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Prevent termite damage by keeping the pests out

By Bonnie Coblentz
MSU Ag Communications

MISSISSIPPI STATE – Exposed, termites are small and defenseless, but hidden and in high numbers, these insects can destroy a house from the inside out, causing homeowners untold expense and grief.

Blake Layton, an entomologist with Mississippi State University’s Extension Service, said termites are a dangerous threat to homes.

“They work slowly and are difficult to detect, but over time, termite infestations can cause tens of thousands of dollars in damage,” Layton said. “It is important to protect your home from termites, especially if it is made of wood or contains significant amounts of wood.”

Termites work quietly inside walls, floors and attics, making it possible for a building to be infested for a long time before the problem is detected. Seeing swarmers inside the house or discovering damaged studs or sheetrock are obvious indications of a termite infestation.

Less visible signs include narrow, sunken, winding lines in wallpaper, paint or other surfaces; small, odd-shaped formations of dried mud on inside walls; or mud tubes travelling up the foundation of a building.

Layton said the best termite control is preventive action -- treat termites before they get into buildings. While there are treatments that can be applied as the structure is being built, most homeowners find themselves treating existing structures.

The two basic kinds of treatments available are in-ground baits and liquid termiticides. Baits are a relatively recent innovation, while liquid termiticides are more conventional.

“In-ground baits consist of stations placed in the ground around the perimeter of the building and checked usually every three months for termite activity,” Layton said. “These do not contain an insecticide, but if termite activity is detected, the noninsecticide bait is replaced with bait containing a slow-acting insecticide or insect growth disruptor.”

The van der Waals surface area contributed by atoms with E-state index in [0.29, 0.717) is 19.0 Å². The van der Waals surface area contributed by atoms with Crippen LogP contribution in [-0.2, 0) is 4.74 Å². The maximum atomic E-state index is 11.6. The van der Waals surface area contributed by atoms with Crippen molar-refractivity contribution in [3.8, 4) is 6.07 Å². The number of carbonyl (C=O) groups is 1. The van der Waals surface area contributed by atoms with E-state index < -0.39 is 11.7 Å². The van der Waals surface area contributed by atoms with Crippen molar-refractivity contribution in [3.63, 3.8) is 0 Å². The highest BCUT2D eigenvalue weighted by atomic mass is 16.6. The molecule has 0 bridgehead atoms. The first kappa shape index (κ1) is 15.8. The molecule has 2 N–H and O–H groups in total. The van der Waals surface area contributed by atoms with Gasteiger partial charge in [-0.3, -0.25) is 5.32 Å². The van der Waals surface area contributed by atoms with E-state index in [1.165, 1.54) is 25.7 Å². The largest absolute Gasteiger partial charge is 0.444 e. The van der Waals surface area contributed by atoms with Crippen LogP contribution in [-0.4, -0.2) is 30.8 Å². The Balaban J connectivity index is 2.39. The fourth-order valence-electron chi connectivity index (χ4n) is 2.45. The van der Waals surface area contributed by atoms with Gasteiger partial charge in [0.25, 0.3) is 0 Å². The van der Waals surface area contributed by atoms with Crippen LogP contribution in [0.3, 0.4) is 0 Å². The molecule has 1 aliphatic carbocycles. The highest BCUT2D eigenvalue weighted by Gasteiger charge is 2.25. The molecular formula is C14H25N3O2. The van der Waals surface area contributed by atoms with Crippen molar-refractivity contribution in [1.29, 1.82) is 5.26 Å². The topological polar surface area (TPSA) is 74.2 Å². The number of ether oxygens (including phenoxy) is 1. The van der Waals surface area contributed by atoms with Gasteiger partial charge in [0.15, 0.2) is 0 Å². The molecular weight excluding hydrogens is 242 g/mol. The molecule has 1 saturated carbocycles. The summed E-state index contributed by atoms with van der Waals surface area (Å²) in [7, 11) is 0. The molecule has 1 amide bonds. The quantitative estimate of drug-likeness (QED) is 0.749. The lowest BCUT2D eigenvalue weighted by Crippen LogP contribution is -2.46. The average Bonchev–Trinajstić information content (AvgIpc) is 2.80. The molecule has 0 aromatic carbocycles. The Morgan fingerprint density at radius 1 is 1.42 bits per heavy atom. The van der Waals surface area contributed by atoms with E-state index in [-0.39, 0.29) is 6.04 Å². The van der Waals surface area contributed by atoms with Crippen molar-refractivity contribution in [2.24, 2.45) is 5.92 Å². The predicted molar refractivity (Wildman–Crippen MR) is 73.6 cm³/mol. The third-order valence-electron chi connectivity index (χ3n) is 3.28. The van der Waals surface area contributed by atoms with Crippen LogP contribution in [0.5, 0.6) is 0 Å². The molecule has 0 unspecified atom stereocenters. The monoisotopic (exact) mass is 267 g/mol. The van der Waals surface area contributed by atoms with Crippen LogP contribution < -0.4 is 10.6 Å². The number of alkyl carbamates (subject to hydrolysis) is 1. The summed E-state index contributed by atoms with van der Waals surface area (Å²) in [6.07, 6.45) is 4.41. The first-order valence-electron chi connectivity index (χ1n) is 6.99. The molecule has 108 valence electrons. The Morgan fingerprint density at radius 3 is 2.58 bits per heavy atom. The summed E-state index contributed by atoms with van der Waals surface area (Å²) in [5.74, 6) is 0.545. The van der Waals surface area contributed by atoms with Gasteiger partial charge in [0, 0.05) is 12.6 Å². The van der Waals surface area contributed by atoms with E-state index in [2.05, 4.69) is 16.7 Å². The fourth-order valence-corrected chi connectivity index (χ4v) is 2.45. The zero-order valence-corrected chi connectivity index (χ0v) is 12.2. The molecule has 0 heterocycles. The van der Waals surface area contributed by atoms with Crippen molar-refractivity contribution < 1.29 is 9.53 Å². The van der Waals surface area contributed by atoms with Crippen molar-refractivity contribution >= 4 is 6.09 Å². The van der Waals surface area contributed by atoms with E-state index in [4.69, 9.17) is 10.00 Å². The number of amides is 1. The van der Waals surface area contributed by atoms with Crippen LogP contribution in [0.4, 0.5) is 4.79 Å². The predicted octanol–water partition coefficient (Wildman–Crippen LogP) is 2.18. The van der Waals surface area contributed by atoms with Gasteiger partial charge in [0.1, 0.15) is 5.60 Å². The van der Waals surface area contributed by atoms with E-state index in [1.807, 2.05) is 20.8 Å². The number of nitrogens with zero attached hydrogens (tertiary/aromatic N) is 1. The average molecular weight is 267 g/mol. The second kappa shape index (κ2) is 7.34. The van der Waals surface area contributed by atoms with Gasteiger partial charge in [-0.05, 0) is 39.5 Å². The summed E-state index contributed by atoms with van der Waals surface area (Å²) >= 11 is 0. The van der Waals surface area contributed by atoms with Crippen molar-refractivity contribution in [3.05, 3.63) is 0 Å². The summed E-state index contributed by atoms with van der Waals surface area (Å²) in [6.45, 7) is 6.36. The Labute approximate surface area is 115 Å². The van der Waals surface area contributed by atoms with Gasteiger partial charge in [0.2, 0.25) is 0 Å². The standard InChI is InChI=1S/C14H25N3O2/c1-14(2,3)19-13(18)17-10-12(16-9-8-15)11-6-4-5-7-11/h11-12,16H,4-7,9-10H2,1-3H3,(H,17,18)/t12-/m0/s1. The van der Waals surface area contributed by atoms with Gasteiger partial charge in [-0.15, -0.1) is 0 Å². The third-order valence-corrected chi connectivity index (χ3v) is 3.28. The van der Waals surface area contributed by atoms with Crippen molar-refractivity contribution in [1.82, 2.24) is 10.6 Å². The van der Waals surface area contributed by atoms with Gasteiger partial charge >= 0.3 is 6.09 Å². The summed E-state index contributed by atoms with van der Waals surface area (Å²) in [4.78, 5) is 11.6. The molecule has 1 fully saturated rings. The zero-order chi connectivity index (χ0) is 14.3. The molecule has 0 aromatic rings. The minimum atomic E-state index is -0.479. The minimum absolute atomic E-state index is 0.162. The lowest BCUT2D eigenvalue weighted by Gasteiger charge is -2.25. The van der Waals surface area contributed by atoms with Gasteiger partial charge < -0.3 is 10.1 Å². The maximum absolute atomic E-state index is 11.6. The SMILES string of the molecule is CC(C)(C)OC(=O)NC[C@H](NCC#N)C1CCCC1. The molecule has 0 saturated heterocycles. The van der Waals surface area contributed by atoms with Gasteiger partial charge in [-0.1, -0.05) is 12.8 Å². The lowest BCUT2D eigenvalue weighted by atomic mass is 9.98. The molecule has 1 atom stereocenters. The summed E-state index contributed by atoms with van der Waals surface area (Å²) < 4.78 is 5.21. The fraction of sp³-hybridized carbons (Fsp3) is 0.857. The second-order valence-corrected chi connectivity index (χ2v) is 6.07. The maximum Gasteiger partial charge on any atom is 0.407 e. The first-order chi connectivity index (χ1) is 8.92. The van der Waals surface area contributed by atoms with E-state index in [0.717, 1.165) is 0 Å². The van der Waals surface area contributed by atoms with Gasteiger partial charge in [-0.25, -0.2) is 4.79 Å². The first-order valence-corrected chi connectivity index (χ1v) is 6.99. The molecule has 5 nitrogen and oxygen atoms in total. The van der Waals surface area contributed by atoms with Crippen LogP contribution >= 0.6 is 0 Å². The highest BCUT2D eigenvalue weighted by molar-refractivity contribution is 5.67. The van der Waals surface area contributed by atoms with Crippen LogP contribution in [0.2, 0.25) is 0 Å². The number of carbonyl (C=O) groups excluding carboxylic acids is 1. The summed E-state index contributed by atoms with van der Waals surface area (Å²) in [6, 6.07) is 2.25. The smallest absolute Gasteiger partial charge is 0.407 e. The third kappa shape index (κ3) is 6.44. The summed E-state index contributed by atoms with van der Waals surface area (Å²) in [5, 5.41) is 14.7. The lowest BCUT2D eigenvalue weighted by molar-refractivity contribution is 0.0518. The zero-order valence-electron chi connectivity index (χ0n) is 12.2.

Foraging termites carry this bait back to the colony where it is shared, eventually controlling the population.

Liquid termiticides are applied in the ground and create an insecticide barrier around the foundation of the building.

“Liquid termiticides on the market today are very effective and most provide many years of residual control of both Eastern subterranean termites and Formosan termites,” Layton said.

Any activity that disrupts the treated soil barrier creates a potential entry point for termites. Termites can enter a building through certain materials that are allowed to rest against it, such as piles of mulch or leaves or firewood left stacked against the building. Erosion can wash away insecticide-treated soil or bring in untreated soil.

Homeowners trying to decide which treatment to use should consider that baits are much slower acting than liquid termiticides and can take a year or longer to eliminate active infestations. A properly applied liquid perimeter treatment usually provides years of effective termite control, while baits must be routinely serviced to remain effective.

However, baits have one significant advantage.

“Baits use far less insecticide and are able to provide control in environmentally sensitive or hard-to-treat situations,” Layton said.

Bobbie Shaffett, Extension family resource management specialist, said proper termite control is even more important than ever in today’s tough economic climate.

“A mortgage holder can foreclose on property that is not maintained properly,” Shaffett said. “That means regular roof repairs or replacement and preventing damage from pests and termites are just as important as paying on time if you want to keep your home and protect your investment.”

Home equity is the greatest source of wealth for most consumers, representing 20 percent to 50 percent of their assets, she said.

“Not properly maintaining your home may be worse for your wealth than these volatile days in the stock market,” Shaffett said. “When you sell your home, you will be asked to disclose whether termites have been present, which can affect the value of your home.”

She recommended all homeowners maintain a termite inspection contract and make sure they understand the rules that may void the contract, such as not correcting moisture or landscaping problems identified in annual inspections.

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Released: April 9, 2009
Contact: Dr. Blake Layton, (662) 325-2085